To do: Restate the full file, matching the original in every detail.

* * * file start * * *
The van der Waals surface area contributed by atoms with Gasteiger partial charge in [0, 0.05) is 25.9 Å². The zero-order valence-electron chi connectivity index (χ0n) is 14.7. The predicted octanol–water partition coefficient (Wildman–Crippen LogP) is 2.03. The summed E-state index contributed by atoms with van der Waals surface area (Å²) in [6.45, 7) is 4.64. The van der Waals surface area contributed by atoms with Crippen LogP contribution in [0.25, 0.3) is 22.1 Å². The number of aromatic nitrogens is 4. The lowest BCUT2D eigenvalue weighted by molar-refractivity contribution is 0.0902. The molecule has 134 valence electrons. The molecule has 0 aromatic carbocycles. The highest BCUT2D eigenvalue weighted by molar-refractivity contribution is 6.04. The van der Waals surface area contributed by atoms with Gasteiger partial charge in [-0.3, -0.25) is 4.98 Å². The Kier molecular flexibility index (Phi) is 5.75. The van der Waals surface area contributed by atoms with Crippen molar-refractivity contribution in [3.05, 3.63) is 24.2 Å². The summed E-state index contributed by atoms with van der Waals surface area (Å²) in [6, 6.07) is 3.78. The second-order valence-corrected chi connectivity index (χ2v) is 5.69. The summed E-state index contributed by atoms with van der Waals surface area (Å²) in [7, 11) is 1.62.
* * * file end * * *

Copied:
The van der Waals surface area contributed by atoms with Gasteiger partial charge in [0, 0.05) is 25.9 Å². The zero-order valence-electron chi connectivity index (χ0n) is 14.7. The predicted octanol–water partition coefficient (Wildman–Crippen LogP) is 2.03. The summed E-state index contributed by atoms with van der Waals surface area (Å²) in [6.45, 7) is 4.64. The van der Waals surface area contributed by atoms with Crippen LogP contribution in [0.25, 0.3) is 22.1 Å². The number of aromatic nitrogens is 4. The lowest BCUT2D eigenvalue weighted by molar-refractivity contribution is 0.0902. The molecule has 134 valence electrons. The molecule has 0 aromatic carbocycles. The highest BCUT2D eigenvalue weighted by molar-refractivity contribution is 6.04. The van der Waals surface area contributed by atoms with Gasteiger partial charge in [-0.3, -0.25) is 4.98 Å². The Kier molecular flexibility index (Phi) is 5.75. The van der Waals surface area contributed by atoms with Crippen molar-refractivity contribution in [3.05, 3.63) is 24.2 Å². The summed E-state index contributed by atoms with van der Waals surface area (Å²) in [6, 6.07) is 3.78. The second-order valence-corrected chi connectivity index (χ2v) is 5.69. The summed E-state index contributed by atoms with van der Waals surface area (Å²) in [7, 11) is 1.62.